“If needed, keep spare batteries in various places for emergencies, like in your car or a purse,” Lundstrom says. For rechargeable hearing aids, consider getting a portable power bank, which can be stored in your go-bag (or car) for easy access.
Sign up for emergency alerts
“When possible, sign up for text alerts rather than phone alerts, so emergency messages are abundantly clear,” Kupfer says.
Consider a medical bracelet
This functional jewelry can alert people, including first responders or emergency room staff, to your name and hearing loss. For anyone with an invisible disability—like hearing loss or an allergy to medication—a medical ID bracelet (or necklace) offers valuable information.
You can include details on the medications you take, the specifics of your hearing loss (for instance, if you wear cochlear implants or use hearing aids), and other important health information.
Keep communication support in your go bag
If you have an emergency bag, include a power source for your hearing aids inside it, along with pen and paper to aid communication. If you sign, bring flashlights and batteries so that hands can be visible, per the National Campaign for Better Hearing in Canada. Flashlights can also be helpful if you lipread.
Other good go bag items include waterproof containers for hearing aids or cochlear implants, according to the National Campaign for Better Hearing, as well as pre-printed communication cards.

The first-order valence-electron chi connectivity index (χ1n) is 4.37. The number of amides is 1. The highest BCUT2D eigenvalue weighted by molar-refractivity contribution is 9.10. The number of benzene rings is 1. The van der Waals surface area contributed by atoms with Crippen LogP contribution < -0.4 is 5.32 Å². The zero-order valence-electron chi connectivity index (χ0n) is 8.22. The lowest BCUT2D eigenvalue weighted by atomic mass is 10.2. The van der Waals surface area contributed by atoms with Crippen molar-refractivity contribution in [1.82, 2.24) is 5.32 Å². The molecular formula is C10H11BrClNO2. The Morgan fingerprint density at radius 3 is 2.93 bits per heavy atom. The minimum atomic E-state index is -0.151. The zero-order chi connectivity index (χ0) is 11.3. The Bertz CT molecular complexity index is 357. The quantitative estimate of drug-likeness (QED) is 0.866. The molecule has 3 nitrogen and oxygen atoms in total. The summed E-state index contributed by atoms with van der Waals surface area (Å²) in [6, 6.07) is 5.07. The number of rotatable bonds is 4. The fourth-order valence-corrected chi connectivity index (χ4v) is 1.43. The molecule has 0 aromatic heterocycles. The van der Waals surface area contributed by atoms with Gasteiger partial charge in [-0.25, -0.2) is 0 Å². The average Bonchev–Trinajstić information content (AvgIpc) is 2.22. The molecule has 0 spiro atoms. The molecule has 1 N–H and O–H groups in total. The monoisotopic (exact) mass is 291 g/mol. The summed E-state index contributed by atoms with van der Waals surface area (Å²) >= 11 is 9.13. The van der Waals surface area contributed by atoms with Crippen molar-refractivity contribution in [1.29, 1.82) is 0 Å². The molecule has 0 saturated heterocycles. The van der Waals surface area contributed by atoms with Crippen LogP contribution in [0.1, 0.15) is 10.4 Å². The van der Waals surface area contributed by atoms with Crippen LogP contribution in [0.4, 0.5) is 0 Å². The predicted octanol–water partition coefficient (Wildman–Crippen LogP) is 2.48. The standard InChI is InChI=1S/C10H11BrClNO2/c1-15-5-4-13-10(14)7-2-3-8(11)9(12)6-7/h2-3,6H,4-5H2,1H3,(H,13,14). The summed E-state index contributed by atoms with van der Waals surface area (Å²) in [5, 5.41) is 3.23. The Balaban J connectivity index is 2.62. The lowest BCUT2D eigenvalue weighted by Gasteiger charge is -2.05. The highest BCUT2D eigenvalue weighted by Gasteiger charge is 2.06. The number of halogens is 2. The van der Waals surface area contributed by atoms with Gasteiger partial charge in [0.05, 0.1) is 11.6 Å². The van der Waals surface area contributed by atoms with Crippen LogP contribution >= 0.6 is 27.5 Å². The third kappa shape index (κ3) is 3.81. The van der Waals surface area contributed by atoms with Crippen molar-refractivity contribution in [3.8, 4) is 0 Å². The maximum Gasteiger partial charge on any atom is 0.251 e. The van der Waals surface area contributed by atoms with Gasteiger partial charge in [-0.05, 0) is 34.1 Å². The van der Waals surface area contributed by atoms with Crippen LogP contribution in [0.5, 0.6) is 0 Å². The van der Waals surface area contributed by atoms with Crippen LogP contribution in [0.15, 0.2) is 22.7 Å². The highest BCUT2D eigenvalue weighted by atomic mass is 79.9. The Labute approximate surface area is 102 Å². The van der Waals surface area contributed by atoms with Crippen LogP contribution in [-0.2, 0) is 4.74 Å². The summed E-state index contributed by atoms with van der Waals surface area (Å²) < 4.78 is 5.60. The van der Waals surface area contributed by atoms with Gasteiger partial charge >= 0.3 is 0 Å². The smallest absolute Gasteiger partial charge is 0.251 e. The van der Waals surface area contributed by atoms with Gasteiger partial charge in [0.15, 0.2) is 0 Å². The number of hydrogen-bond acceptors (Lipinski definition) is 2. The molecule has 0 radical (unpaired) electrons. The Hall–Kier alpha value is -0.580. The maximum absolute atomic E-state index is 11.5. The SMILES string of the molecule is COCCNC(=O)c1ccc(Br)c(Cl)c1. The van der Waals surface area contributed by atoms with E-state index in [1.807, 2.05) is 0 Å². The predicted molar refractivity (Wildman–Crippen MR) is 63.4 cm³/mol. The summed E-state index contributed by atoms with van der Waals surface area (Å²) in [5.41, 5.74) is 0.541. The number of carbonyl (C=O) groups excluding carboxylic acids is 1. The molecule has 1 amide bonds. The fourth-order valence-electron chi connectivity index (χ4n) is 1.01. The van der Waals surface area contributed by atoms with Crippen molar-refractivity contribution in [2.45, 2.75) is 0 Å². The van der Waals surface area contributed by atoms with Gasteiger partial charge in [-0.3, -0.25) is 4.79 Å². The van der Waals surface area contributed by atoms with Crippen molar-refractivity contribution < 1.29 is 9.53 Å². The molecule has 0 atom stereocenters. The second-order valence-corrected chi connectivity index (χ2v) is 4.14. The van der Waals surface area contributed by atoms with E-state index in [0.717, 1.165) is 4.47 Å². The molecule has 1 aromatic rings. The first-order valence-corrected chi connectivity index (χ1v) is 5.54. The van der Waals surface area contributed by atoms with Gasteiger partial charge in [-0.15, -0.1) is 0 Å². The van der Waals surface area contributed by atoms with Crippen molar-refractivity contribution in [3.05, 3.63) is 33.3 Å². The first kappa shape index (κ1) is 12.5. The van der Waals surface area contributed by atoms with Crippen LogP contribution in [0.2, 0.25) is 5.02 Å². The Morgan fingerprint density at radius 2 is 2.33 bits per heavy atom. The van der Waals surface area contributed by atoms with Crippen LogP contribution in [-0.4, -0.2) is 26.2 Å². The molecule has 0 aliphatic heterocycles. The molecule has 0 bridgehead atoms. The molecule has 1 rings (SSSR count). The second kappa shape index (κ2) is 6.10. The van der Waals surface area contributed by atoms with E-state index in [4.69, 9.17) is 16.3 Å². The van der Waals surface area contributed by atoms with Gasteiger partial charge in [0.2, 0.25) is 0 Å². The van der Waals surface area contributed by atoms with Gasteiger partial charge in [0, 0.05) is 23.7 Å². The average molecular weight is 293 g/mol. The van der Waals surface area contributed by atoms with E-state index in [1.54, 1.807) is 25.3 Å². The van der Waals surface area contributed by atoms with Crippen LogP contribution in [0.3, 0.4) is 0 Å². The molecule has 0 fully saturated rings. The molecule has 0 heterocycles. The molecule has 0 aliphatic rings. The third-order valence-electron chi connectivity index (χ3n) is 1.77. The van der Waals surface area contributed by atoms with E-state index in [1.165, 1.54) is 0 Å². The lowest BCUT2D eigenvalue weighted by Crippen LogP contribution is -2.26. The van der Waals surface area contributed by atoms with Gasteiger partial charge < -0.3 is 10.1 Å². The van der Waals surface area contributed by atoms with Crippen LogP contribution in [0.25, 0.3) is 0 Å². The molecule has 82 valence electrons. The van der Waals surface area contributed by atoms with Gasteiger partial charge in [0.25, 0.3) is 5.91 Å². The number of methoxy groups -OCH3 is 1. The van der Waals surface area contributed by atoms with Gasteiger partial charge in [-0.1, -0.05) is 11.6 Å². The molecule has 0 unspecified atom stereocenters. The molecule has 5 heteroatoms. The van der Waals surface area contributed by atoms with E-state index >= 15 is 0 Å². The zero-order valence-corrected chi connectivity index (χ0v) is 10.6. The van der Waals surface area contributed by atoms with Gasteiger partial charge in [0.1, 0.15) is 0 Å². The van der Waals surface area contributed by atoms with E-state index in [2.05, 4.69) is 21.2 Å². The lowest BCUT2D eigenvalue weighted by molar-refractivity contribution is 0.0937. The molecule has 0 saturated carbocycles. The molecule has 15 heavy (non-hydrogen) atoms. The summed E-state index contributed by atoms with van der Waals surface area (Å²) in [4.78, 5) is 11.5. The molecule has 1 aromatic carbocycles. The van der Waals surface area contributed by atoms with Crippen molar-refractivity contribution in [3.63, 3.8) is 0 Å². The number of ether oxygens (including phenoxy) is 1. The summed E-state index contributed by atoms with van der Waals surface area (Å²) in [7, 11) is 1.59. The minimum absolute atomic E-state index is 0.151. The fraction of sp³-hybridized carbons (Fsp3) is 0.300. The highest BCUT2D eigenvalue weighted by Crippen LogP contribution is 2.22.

During an emergency situation, you’ll need to “be extra vigilant so you can use alternate cues from your other senses,” Kupfer says. Here’s a few other strategies to keep in mind:
Hearing loss safety products
This in-depth piece includes items you may want to purchase to stay safe in emergencies, or otherwise easily and quickly let others know you have hearing loss or are Deaf.
Coping with hearing aid issues
If your hearing aids are damaged or malfunction in an emergency, rely on your other senses for help. Get close to speakers, Kupfer says. “Ask them to speak up, speak slowly and enunciate—and then focus on their face and try to lipread to the best of your abilities. Try to minimize unnecessary background noise such as television, or walk away from the loud noise source if outdoors.”
Other tactics to try: use your hands to cup around your ear, Kupfer says. This will give you “a small boost in volume.” And repeat back what you hear so that the speaker can confirm or correct, she recommends.
Finally, don’t forget the other tools you might have: Open up a blank email in your phone or tablet, and ask the speaker to type answers. Or, use a pen and paper to aid communications.
Tips for caretakers
If you have a loved one who is hard of hearing, here’s how you can offer help in an emergency:
Inform first responders in advance
Jennifer Thoreson, an EMT with the Mayville EMS in Wisconsin, recommends people with communication barriers contact their local non-emergency police phone number and ask if there’s a system to notify police and EMTs that there are special needs at that address.
“We actually have a county-wide system called Smart 911 that allows us to register through this system to alert law enforcement and anyone responding to an address or phone number of any medical issues a caller might have,” she says.
It's also a good idea to make sure your hearing loss is documented in your medical records, which can be very helpful information for doctors.
More: Smartphone apps that caption live speech can be handy in emergency communication situations, too.
Note: Freelance author Jenna Glatzer contributed to this article.